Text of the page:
Breathtaking Exposure Times!
he High-Speed Camera in the Photon Lab – the student laboratory at the Max Planck Institute for Quantum Optics – is a pretty nimble instrument. It can take pictures at rates of up to 11,000 per second!
High-speed cameras are used to dissect processes which take place so fast that they cannot be perceived by the human eye or captured by conventional cameras. They make it possible to ‘prolong’ the duration of these short-lived processes from well under a second to several minutes, effectively ‘slowing down’ the motions of which they composed. High-speed cameras have meanwhile become very versatile. Not only do they find application in many areas of research, they have become a part of everyday life. To cite only a few examples, they are used to create special effects in movies and to record crash tests in the automobile industry, to analyse the vibrations of the vocal cords in medical practices and to monitor the operation of industrial assembly lines. Apart from their size, weight and internal complexity, the feature that distinguishes these cameras most clearly from conventional ones is that the information they record can be read out very fast. On average, they can capture around 3000 images per second, which means that huge amounts of data must be processed within very short intervals. The principal design challenge consists in finding ways for a downstream computer to read out the reams of data stored in the camera’s memory chip as rapidly as possible. The high-speed camera in the Photon Lab can take as many as 11,000 pictures per second, provided that the data-processing setup can cope with such an acquisition rate. Given that conventional movie cameras expose only 24 frames per second, this represents an enormous number of images. But owing to the limited capacity of the datalink, there is always a trade-off between quality and quantity – either the camera produces lots of photos at low resolution or far fewer images that are of high quality.
The German Young Physicists’ Tournament (GYPT 2020) provided an opportunity to put the camera in the PhotonLab through its paces, testing its ability to detect problems with high temporal resolution. “Because the camera is extremely delicate and its assembly is very time consuming, it’s used only on special occasions, such as for seminars and tournaments,” Silke Stähler-Schöpf, Head of the PhotonLab, told me. In addition, the camera’s electronics place limits on its performance. On the one hand, the camera can record very rapid motions, such as that of a bullet fired from a gun. But to resolve even faster processes in laboratory research, special cameras that work with sequences of very short light flashes are required. This is where attosecond pulses come in. They can be used to track electron orbitals in atoms.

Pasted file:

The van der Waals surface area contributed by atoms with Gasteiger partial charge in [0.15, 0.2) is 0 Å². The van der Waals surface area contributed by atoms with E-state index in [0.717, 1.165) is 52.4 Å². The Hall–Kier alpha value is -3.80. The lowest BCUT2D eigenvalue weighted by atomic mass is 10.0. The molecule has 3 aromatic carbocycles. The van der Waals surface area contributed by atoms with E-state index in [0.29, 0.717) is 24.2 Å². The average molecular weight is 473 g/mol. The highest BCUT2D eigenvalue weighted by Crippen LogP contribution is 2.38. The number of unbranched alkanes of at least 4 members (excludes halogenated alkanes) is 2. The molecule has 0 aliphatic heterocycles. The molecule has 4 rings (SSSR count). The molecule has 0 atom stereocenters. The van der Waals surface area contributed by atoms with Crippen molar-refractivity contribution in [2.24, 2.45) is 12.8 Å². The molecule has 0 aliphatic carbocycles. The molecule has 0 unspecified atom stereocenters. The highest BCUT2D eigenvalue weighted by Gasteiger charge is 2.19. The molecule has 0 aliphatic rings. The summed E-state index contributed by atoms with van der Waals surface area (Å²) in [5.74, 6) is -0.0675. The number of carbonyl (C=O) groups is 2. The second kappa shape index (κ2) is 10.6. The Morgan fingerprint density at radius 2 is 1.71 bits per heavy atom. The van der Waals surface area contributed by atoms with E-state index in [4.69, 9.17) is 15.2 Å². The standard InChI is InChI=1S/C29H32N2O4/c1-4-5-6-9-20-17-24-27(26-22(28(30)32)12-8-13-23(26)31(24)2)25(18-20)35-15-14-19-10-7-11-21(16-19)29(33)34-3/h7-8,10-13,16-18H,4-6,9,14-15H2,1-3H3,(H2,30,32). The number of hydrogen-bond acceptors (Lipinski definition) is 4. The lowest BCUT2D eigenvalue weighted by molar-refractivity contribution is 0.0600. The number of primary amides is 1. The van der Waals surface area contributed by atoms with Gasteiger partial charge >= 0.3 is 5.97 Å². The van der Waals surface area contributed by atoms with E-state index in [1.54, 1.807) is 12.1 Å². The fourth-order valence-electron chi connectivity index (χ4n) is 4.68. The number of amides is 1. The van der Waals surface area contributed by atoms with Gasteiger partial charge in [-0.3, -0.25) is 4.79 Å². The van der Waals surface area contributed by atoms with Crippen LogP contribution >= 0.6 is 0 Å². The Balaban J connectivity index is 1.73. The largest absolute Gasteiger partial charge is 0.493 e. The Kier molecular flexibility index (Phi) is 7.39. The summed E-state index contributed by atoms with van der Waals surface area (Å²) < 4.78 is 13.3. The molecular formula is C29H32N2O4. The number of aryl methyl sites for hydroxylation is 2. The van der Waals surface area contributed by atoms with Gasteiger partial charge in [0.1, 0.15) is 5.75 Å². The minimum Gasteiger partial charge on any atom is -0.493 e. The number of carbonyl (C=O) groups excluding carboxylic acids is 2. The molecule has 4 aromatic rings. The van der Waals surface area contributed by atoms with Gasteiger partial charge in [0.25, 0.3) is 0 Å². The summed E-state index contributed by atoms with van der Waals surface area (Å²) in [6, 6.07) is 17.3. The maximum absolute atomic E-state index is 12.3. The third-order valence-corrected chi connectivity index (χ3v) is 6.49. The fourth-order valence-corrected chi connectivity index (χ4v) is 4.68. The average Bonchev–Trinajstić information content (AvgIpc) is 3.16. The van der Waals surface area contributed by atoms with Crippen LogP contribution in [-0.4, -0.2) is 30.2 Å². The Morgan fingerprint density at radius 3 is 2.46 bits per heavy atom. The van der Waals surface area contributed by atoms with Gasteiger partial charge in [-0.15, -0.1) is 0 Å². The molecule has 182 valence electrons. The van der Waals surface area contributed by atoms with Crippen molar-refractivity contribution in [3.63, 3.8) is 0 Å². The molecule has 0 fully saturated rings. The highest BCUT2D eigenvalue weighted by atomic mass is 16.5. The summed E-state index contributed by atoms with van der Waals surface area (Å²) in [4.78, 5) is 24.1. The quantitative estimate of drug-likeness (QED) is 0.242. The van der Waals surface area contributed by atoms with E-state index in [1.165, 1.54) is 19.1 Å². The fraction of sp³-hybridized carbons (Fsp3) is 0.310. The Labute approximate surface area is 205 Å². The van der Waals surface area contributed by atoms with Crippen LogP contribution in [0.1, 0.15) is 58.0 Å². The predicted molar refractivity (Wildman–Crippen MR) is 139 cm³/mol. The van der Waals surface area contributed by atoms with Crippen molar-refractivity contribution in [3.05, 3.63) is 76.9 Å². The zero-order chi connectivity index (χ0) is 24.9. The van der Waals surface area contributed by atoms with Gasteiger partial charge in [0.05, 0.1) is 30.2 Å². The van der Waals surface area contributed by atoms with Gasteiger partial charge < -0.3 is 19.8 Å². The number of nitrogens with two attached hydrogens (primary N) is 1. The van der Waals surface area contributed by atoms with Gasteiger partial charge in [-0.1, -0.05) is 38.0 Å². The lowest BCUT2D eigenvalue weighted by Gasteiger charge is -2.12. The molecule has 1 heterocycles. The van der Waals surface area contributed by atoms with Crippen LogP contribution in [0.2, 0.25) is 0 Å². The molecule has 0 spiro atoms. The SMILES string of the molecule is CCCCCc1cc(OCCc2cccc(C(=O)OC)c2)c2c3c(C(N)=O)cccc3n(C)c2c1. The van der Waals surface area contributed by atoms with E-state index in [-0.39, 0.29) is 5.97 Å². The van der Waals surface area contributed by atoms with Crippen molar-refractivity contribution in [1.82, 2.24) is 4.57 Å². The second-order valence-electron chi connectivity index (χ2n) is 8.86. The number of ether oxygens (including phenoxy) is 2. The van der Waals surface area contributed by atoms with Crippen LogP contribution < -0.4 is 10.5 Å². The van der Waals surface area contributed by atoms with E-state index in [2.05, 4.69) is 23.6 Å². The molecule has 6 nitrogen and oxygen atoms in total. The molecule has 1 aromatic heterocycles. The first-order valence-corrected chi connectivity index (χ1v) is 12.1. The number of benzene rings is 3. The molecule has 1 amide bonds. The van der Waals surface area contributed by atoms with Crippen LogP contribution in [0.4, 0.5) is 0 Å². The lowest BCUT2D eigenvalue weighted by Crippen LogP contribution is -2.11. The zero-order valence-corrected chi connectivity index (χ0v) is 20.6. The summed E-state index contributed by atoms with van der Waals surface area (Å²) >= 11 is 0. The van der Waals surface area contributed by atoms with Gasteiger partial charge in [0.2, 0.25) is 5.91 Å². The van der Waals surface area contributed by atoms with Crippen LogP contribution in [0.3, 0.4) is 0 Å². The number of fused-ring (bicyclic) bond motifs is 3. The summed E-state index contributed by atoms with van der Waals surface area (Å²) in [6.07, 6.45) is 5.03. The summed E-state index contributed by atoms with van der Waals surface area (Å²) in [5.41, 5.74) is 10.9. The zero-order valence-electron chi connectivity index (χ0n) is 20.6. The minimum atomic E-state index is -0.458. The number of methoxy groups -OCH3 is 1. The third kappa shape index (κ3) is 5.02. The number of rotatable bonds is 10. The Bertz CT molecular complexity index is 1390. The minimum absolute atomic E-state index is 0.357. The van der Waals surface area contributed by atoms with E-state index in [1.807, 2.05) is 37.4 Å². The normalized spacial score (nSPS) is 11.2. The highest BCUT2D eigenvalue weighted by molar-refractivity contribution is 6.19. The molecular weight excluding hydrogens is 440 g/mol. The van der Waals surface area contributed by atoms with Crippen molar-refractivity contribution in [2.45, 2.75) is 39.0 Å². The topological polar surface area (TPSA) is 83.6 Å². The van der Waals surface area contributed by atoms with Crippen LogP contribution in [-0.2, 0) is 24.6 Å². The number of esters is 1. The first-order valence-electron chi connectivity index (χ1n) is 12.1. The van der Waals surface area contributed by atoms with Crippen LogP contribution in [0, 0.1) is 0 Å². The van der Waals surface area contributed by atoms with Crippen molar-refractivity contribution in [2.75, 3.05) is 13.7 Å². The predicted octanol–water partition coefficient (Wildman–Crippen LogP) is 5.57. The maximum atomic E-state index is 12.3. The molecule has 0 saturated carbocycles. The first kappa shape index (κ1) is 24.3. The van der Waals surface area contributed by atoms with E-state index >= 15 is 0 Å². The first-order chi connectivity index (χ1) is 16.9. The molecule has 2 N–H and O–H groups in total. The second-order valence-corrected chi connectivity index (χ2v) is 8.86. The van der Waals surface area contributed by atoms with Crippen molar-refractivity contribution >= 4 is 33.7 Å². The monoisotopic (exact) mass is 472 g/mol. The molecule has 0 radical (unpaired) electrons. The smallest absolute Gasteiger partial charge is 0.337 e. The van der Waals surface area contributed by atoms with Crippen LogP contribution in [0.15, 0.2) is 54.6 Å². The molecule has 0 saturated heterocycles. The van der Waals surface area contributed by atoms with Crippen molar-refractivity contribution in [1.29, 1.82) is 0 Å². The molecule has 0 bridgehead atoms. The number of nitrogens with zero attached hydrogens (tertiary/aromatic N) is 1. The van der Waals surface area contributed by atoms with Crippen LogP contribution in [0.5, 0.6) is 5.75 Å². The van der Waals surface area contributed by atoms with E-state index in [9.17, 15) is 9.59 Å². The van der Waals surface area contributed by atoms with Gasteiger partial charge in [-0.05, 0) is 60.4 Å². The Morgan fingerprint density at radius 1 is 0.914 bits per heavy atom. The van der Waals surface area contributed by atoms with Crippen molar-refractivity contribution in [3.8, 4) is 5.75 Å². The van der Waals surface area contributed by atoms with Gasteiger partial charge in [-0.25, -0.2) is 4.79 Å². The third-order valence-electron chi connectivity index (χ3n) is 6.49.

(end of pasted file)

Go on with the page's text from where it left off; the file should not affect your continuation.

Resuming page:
During the GYPT, the high-speed camera was employed to resolve the temporal dynamics in a number of experiments. Karan Tiwana, who works at the PhotonLab, recorded these experiments, and in a short interview explained the set-up of the experiments and how the videos were produced. The videos show in slow motion what happens when small amounts of flour or salt are aimed at a soap bubble. With the aid of the high-speed camera one can follow how the salt penetrates the bubble, while the grains of flour adhere to its surface. So the experiment demonstrates that the denser material can get through the surface membrane, while the less dense flour remains on the surface. The reason for this difference in behaviour lies in the surface tension of liquids – in this case, water. The cohesion is supplied by the network of hydrogen bonds formed between the water molecules, and is modulated by the soap molecules. Salt is dense enough to break through the barrier created by surface tension – but flour is not. The demonstration of the high-speed camera’s capabilities on the day of the tournament was a complete success. Without its capacity to resolve the temporal course of the soap-bubble experiment, the eye of the observer could not have discerned what was happening at the surface of the soapy film.